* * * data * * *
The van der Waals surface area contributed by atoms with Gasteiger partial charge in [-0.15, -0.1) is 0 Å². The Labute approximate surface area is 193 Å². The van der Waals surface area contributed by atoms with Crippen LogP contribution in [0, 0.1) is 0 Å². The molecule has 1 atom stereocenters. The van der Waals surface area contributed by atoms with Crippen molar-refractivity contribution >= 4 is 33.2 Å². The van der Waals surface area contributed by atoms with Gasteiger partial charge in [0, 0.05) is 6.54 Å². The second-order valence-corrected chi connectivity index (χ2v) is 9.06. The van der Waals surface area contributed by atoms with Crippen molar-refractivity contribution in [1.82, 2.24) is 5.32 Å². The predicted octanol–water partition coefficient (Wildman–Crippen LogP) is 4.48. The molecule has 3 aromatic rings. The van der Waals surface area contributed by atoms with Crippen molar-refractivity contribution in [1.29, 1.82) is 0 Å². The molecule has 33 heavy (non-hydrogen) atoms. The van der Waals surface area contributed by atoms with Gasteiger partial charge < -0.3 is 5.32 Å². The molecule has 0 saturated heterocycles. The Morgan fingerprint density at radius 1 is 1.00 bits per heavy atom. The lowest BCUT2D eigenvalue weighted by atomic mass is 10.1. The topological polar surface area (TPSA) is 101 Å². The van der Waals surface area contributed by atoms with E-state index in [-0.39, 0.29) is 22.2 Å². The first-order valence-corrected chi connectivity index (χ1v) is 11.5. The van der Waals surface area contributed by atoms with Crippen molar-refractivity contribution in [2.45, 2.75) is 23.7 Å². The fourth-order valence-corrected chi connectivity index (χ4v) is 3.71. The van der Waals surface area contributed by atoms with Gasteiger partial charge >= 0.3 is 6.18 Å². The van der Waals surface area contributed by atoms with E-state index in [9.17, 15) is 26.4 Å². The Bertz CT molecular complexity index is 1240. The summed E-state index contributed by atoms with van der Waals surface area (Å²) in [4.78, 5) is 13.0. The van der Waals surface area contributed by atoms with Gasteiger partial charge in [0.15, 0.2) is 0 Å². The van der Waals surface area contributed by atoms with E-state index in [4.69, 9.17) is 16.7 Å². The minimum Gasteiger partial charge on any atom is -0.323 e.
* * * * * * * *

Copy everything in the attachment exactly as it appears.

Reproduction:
The van der Waals surface area contributed by atoms with Gasteiger partial charge in [-0.15, -0.1) is 0 Å². The Labute approximate surface area is 193 Å². The van der Waals surface area contributed by atoms with Crippen LogP contribution in [0, 0.1) is 0 Å². The molecule has 1 atom stereocenters. The van der Waals surface area contributed by atoms with Crippen molar-refractivity contribution >= 4 is 33.2 Å². The van der Waals surface area contributed by atoms with Gasteiger partial charge in [0, 0.05) is 6.54 Å². The second-order valence-corrected chi connectivity index (χ2v) is 9.06. The van der Waals surface area contributed by atoms with Crippen molar-refractivity contribution in [1.82, 2.24) is 5.32 Å². The predicted octanol–water partition coefficient (Wildman–Crippen LogP) is 4.48. The molecule has 3 aromatic rings. The van der Waals surface area contributed by atoms with Crippen molar-refractivity contribution in [1.29, 1.82) is 0 Å². The molecule has 33 heavy (non-hydrogen) atoms. The van der Waals surface area contributed by atoms with Gasteiger partial charge < -0.3 is 5.32 Å². The molecule has 0 saturated heterocycles. The Morgan fingerprint density at radius 1 is 1.00 bits per heavy atom. The lowest BCUT2D eigenvalue weighted by atomic mass is 10.1. The topological polar surface area (TPSA) is 101 Å². The van der Waals surface area contributed by atoms with E-state index in [-0.39, 0.29) is 22.2 Å². The first-order valence-corrected chi connectivity index (χ1v) is 11.5. The van der Waals surface area contributed by atoms with Crippen molar-refractivity contribution in [2.45, 2.75) is 23.7 Å². The fourth-order valence-corrected chi connectivity index (χ4v) is 3.71. The van der Waals surface area contributed by atoms with Gasteiger partial charge >= 0.3 is 6.18 Å². The van der Waals surface area contributed by atoms with E-state index in [9.17, 15) is 26.4 Å². The Bertz CT molecular complexity index is 1240. The summed E-state index contributed by atoms with van der Waals surface area (Å²) in [4.78, 5) is 13.0. The van der Waals surface area contributed by atoms with Gasteiger partial charge in [0.15, 0.2) is 0 Å². The van der Waals surface area contributed by atoms with E-state index in [4.69, 9.17) is 16.7 Å². The minimum Gasteiger partial charge on any atom is -0.323 e.